Types of Training
Below is listed some of the types of fitness training you will use to become a great athlete.
Strength training is a type of physical exercise specialising in the use of resistance to induce muscular contraction which builds the strength, anaerobic endurance, and size of skeletal muscles.
When properly performed, strength training can provide significant functional benefits and improvement in overall health and well-being, including increased bone, muscle, tendon, and ligament strength and toughness, improved joint function, reduced potential for injury, increased bone density, increased metabolism, increased fitness and improved cardiac function. Training commonly uses the technique of progressively increasing the force output of the muscle through incremental weight increases and uses a variety of exercises and types of equipment to target specific muscle groups.
Endurance training is the act of exercising to increase endurance. The term endurance training generally refers to training the aerobic system as opposed to the anaerobic system. The need for endurance in sports is often predicated as the need of cardiovascular and simple muscular endurance, but the issue of endurance is far more complex. Endurance can be divided into two categories including: general endurance and specific endurance. It can be shown that endurance in sport is closely tied to the execution of skill and technique. A well conditioned athlete can be defined as, the athlete who executes his or her technique consistently and effectively with the least effort.
Interval training is a type of training that involves a series of low- to high-intensity workouts interspersed with rest or relief periods. The high-intensity periods are typically at or close to anaerobic exercise, while the recovery periods involve activity of lower intensity. Varying the intensity of effort exercises the heart muscle, providing a cardiovascular workout, improving aerobic capacity and permitting the person to exercise for longer and/or at more intense levels.
Power training, also called Ballistic training, is a form of training which involves throwing weights, and jumping with weights, in order to increase explosive power. The intention in power exercises is to maximise the acceleration phase of the exercise and minimise the deceleration phase. For instance, throwing a medicine ball maximises the acceleration of the weight; this can be contrasted with a standard weight training exercise where there would be a pronounced deceleration phase at the end of the repetition i.e. at the end of a bench press exercise the barbell is decelerated and brought to a halt.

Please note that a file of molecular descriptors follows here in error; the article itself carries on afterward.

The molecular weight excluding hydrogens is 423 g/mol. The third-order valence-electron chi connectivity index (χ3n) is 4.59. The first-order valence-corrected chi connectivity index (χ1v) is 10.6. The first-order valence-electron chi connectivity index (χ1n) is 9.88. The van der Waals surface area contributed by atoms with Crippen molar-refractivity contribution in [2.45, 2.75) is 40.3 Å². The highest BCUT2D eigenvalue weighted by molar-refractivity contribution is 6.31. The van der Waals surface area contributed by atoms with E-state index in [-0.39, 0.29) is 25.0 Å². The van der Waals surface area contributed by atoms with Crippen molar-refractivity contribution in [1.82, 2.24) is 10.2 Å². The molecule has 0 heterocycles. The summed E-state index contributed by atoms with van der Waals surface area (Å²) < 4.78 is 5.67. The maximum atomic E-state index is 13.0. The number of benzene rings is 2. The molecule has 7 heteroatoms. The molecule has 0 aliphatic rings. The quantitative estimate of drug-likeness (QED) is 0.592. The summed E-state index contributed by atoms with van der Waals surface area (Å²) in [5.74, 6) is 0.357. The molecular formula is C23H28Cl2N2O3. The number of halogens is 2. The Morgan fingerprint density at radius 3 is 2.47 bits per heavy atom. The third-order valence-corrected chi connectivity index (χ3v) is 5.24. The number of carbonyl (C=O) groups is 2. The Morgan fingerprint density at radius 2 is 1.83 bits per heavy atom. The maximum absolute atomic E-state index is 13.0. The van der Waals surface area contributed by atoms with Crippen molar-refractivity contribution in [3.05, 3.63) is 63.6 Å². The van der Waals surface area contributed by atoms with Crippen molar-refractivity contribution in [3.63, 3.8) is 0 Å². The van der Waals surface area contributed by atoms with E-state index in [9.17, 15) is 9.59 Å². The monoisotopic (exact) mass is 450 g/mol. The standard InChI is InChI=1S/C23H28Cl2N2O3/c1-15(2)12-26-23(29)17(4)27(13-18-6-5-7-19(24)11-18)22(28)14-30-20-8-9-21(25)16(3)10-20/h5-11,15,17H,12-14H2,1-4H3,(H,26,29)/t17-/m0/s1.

Ballistic training forces the athlete’s body to recruit and trigger fast twitch muscle fibres. This is important because these muscle fibres have the greatest potential for growth and strength.Ballistic training requires the muscles to adapt to contracting very quickly and forcefully. This training requires the central nervous system to coordinate and produce the greatest amount of force in the shortest time possible.
Plyometrics, also known as “jump training” or “plyos”, are exercises in which muscles exert maximum force in short intervals of time, with the goal of increasing power (speed-strength). This training focuses on learning to move from a muscle extension to a contraction in a rapid or “explosive” manner, such as in specialised repeated jumping. Plyometrics are primarily used by athletes, especially martial artists, sprinters and high jumpers, to improve performance, and are used in the fitness field to a much lesser degree.
Periodisation is the systematic planning of athletic or physical training. The aim is to reach the best possible performance in the most important competition of the year. It involves progressive cycling of various aspects of a training program during a specific period. Conditioning programs can use periodisation to break up the training program into the off-season, preseason, in-season, and the postseason. Periodisation divides the year round condition program into phases of training which focus on different goals.
A motor skill is a learned ability to cause a predetermined movement outcome with maximum certainty. Motor learning is the relatively permanent change in the ability to perform a skill as a result of practice or experience. Performance is an act of executing a motor skill. The goal of motor skills is to optimise the ability to perform the skill at the rate of success, precision, and to reduce the energy consumption required for performance. Continuous practice of a specific motor skill will result in a much more improved performance.